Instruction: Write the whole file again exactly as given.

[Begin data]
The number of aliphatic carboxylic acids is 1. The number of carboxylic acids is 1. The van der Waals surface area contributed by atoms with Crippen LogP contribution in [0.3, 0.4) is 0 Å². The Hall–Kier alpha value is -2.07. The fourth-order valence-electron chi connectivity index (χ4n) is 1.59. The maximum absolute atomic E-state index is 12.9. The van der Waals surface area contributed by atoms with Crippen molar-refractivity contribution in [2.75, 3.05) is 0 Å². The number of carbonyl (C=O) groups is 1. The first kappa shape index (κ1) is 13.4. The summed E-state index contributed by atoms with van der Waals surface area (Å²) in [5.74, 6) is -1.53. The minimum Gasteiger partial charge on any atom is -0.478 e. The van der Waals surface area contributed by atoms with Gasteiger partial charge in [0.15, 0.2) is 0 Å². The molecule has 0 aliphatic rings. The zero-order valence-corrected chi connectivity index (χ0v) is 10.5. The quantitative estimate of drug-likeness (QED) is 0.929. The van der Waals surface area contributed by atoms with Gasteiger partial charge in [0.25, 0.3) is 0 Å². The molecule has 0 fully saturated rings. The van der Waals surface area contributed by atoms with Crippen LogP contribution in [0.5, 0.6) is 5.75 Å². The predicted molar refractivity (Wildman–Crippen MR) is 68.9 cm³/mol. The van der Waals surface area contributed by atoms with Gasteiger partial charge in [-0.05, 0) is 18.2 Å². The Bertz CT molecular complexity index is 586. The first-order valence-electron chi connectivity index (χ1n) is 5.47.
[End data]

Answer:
The number of aliphatic carboxylic acids is 1. The number of carboxylic acids is 1. The van der Waals surface area contributed by atoms with Crippen LogP contribution in [0.3, 0.4) is 0 Å². The Hall–Kier alpha value is -2.07. The fourth-order valence-electron chi connectivity index (χ4n) is 1.59. The maximum absolute atomic E-state index is 12.9. The van der Waals surface area contributed by atoms with Crippen molar-refractivity contribution in [2.75, 3.05) is 0 Å². The number of carbonyl (C=O) groups is 1. The first kappa shape index (κ1) is 13.4. The summed E-state index contributed by atoms with van der Waals surface area (Å²) in [5.74, 6) is -1.53. The minimum Gasteiger partial charge on any atom is -0.478 e. The van der Waals surface area contributed by atoms with Gasteiger partial charge in [0.15, 0.2) is 0 Å². The molecule has 0 aliphatic rings. The zero-order valence-corrected chi connectivity index (χ0v) is 10.5. The quantitative estimate of drug-likeness (QED) is 0.929. The van der Waals surface area contributed by atoms with Gasteiger partial charge in [0.25, 0.3) is 0 Å². The molecule has 0 fully saturated rings. The van der Waals surface area contributed by atoms with Crippen LogP contribution in [0.5, 0.6) is 5.75 Å². The predicted molar refractivity (Wildman–Crippen MR) is 68.9 cm³/mol. The van der Waals surface area contributed by atoms with Gasteiger partial charge in [-0.05, 0) is 18.2 Å². The Bertz CT molecular complexity index is 586. The first-order valence-electron chi connectivity index (χ1n) is 5.47.